you way be losing time. Which, by long and affectionate intercourse, you shall have sufficiently entered into our intimacy to be able at any given hour to evoke in your spirit, as clearly as if we stood before you, a vision of the forms which shall have become dear to you, then the images which shall be awakened in your memories when you read the poets will be akin to those which the same recitals and the same epithets suggested to the Greeks who saw us born. To them you will be drawn by similarity of impression. You will be nearer to them, nearer to thinking and feeling after their fashion, at least by moments, than the most subtle grammarian or the most learned Hellenist who never has seen us."
Turning from Greece to Italy, Perrot derives a no less striking lesson from the statues of Roman emperors:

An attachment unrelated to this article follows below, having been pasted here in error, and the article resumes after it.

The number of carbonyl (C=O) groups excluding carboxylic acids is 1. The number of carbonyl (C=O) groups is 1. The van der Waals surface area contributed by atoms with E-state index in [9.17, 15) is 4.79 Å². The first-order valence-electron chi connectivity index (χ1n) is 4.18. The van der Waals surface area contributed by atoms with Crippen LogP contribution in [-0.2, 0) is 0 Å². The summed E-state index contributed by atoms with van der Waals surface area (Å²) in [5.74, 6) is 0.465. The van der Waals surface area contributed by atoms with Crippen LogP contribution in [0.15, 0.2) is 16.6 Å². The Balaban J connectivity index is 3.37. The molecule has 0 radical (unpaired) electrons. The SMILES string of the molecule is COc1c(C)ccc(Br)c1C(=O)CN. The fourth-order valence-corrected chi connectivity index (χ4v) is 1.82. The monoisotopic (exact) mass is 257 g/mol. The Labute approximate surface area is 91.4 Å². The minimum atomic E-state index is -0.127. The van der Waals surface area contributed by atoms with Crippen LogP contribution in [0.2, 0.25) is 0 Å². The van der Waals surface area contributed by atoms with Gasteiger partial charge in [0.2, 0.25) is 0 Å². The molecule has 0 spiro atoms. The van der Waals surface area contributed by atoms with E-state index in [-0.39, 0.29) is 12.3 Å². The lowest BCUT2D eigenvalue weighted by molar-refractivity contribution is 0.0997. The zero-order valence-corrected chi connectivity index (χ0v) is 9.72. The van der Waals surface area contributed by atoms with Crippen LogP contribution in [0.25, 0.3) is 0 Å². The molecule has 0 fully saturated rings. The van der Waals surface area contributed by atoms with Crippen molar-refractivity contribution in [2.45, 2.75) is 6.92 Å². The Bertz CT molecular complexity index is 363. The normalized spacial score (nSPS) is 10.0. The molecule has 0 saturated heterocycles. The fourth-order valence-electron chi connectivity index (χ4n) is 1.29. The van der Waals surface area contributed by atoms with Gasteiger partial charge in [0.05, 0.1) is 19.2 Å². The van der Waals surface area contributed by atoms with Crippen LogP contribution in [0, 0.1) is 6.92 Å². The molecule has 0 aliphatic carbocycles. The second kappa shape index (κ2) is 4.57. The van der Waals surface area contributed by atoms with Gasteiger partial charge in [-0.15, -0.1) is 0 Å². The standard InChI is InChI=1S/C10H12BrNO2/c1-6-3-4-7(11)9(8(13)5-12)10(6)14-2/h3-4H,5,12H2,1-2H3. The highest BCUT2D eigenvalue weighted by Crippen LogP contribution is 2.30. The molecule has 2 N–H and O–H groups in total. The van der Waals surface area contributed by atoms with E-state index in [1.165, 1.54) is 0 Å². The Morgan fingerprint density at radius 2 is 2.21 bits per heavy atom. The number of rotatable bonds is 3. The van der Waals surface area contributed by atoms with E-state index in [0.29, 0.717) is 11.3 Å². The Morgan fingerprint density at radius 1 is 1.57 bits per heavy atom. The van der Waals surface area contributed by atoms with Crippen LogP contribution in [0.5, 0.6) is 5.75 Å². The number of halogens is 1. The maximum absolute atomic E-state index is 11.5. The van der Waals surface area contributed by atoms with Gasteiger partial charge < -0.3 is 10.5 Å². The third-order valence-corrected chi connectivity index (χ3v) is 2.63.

"Is there a lesson, though given by the most learned professor, that could cause to live before us all the life of the Rome of the Cæsars as do these effigies? In the long succession of portraits which embrace three centuries of history the differences of times and of men are contrasted more keenly and more vividly than in the recitals of ancient authors or in the dissertations of modern erudites. Augustus and Tiberius, Constantine and Theodosius, all bore the same title—'imperator'; all were called consuls, Cæsars, Augusti, patres patrice, etc. Nevertheless, from the first to the fourth centuries the supreme power was greatly modified. Volumes have been written to explain the change, but there is nothing that makes it so clear as the comparison of the images of these princes. Augustus, in perhaps the most beautiful of all his statues, called de Prima Porta, has his head, arms, legs, and feet bare. Over the soldier's short tunic he wears a cuirass, and over it is thrown the military mantle of command. He is represented as supreme chief haranguing his troops. Another statue may represent him as a simple citizen, clothed with the toga and holding in his hand the manuscript of the discourse he proposes reading to the senate. The statues still show forth the Roman Republic, at least the customs and the style of it. Most vividly is the spirit and also the deception of the system perceived which, while investing a single individual with a power almost limitless, affects for two centuries a preservation of ancient liberties. Turn from these to an image of one of the successors of Diocletian, one who preferred to reside in Constantinople, the new capital of the empire. Do not seek his image in one of the ceremonial statues where, by force of routine, the sculptor may perchance have preserved classic rules; but in monuments of another order, where the artist kept closer to reality, in miniatures adorning manuscripts, in mosaics, in ivory diptychs, etc. There you will find figures which have nothing left